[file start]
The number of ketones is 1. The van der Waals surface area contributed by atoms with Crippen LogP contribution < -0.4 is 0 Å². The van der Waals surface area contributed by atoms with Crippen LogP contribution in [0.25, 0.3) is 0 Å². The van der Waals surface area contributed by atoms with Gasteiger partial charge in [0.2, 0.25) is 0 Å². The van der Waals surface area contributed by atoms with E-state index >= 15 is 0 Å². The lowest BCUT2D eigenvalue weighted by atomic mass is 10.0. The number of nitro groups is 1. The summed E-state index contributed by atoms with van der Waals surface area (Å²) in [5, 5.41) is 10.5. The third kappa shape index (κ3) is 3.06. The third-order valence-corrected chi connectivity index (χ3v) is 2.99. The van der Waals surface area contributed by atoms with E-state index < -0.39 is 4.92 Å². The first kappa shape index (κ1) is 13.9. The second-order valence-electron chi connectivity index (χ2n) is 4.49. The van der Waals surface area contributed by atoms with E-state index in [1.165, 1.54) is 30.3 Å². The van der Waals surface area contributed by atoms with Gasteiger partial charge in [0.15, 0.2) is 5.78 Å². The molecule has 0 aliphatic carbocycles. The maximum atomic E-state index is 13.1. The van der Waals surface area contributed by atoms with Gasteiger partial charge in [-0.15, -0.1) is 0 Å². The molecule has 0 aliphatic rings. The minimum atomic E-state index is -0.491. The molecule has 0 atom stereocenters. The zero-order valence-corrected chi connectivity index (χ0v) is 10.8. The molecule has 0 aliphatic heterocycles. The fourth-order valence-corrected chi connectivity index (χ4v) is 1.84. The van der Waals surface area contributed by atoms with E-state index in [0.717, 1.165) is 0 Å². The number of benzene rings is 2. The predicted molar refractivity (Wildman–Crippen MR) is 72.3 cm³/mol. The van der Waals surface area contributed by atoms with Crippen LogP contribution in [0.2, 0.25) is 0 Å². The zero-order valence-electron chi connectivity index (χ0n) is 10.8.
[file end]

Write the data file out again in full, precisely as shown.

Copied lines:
The number of ketones is 1. The van der Waals surface area contributed by atoms with Crippen LogP contribution < -0.4 is 0 Å². The van der Waals surface area contributed by atoms with Crippen LogP contribution in [0.25, 0.3) is 0 Å². The van der Waals surface area contributed by atoms with Gasteiger partial charge in [0.2, 0.25) is 0 Å². The van der Waals surface area contributed by atoms with E-state index >= 15 is 0 Å². The lowest BCUT2D eigenvalue weighted by atomic mass is 10.0. The number of nitro groups is 1. The summed E-state index contributed by atoms with van der Waals surface area (Å²) in [5, 5.41) is 10.5. The third kappa shape index (κ3) is 3.06. The third-order valence-corrected chi connectivity index (χ3v) is 2.99. The van der Waals surface area contributed by atoms with E-state index < -0.39 is 4.92 Å². The first kappa shape index (κ1) is 13.9. The second-order valence-electron chi connectivity index (χ2n) is 4.49. The van der Waals surface area contributed by atoms with E-state index in [1.165, 1.54) is 30.3 Å². The van der Waals surface area contributed by atoms with Gasteiger partial charge in [0.15, 0.2) is 5.78 Å². The molecule has 0 aliphatic carbocycles. The maximum atomic E-state index is 13.1. The van der Waals surface area contributed by atoms with Gasteiger partial charge in [-0.15, -0.1) is 0 Å². The molecule has 0 aliphatic rings. The minimum atomic E-state index is -0.491. The molecule has 0 atom stereocenters. The zero-order valence-corrected chi connectivity index (χ0v) is 10.8. The molecule has 0 aliphatic heterocycles. The fourth-order valence-corrected chi connectivity index (χ4v) is 1.84. The van der Waals surface area contributed by atoms with E-state index in [0.717, 1.165) is 0 Å². The number of benzene rings is 2. The predicted molar refractivity (Wildman–Crippen MR) is 72.3 cm³/mol. The van der Waals surface area contributed by atoms with Crippen LogP contribution in [0.2, 0.25) is 0 Å². The zero-order valence-electron chi connectivity index (χ0n) is 10.8.